return 0;
 }


 //////////
 // App.d

 module app;

 import window;

 class App
 {
 public:
 Window wnd;
 }


 ////////////
 // Window.d

 module window;

 import std.c.windows.windows;

 class Window
 {
 public:
 HANDLE hwnd;

 void MsgBox(LPCTSTR lpText, LPCTSTR lpCaption, UINT uType)
 {
 MessageBoxA(null, lpText, lpCaption, uType);
 return;
 }
 }

-- Using Opera's revolutionary e-mail client: http://www.opera.com/m2/
Mar 20 2005
next sibling parent NewtoD <NewtoD_member pathlink.com> writes:
Thank you so much!  That did it.  So unlike c++, you must use the new keyword to
initialize an instance whether its a pointer or not?

In article <opsnx6jhgd08qma6 mjolnir.spamnet.local>, Alex Stevenson says...
Hi,

The problem here is that in App.d you've declared an instance of the  
Window class, but haven't initialised it. You need to write a constructor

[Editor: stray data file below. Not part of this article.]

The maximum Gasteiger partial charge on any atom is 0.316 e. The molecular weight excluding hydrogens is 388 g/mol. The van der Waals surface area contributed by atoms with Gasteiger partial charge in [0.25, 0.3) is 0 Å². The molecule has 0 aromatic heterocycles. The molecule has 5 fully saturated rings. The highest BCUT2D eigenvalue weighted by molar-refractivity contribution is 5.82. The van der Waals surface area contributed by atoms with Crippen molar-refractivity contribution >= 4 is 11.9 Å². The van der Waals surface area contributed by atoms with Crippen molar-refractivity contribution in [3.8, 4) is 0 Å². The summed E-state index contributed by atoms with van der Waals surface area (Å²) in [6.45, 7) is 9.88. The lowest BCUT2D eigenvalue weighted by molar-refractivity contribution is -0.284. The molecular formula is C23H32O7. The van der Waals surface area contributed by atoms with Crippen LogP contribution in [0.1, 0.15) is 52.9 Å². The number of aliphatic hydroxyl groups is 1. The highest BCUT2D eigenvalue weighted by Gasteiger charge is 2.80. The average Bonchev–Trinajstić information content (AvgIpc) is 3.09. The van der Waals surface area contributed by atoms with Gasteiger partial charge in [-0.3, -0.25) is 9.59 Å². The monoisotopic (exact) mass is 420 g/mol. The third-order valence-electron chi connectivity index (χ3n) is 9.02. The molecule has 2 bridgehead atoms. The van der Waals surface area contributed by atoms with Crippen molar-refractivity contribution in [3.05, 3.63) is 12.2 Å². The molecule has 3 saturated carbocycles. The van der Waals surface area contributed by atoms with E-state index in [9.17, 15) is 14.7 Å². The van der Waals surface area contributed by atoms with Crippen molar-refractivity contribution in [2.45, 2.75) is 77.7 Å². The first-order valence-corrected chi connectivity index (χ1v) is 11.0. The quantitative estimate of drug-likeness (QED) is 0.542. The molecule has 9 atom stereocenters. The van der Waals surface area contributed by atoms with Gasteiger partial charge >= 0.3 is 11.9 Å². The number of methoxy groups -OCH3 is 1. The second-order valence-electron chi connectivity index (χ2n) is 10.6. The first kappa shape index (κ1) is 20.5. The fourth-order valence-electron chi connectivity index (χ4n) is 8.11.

for App which creates a new Window:

 //////////
 // App.d

 module app;

 import window;

 class App
 {
 public:
 Window wnd;

+ { + wnd = new Window(); + }
 }

On Sun, 20 Mar 2005 17:27:29 +0000 (UTC), NewtoD <NewtoD_member pathlink.com> wrote:
 I get no compilation errors but when I debug, I get an access violation  
 when the
 call to a class member's method.  I compile this in visual studio .net  
 2003 with
 the 3 files (this not an exact replica of the actual code) and the  
 custom build
 steps to link them together.  Then I use the vs debugger.  I thought  
 this was
 legal. :(

 // main.d
 import app;

 int main(char[][] args)
 {

 app.App myapp = new app.App();
 myapp.wnd.MsgBox("Test","Test", MB_OK);  // This line gets the violation

 return 0;
 }


 //////////
 // App.d

 module app;

 import window;

 class App
 {
 public:
 Window wnd;
 }


 ////////////
 // Window.d

 module window;

 import std.c.windows.windows;

 class Window
 {
 public:
 HANDLE hwnd;

 void MsgBox(LPCTSTR lpText, LPCTSTR lpCaption, UINT uType)
 {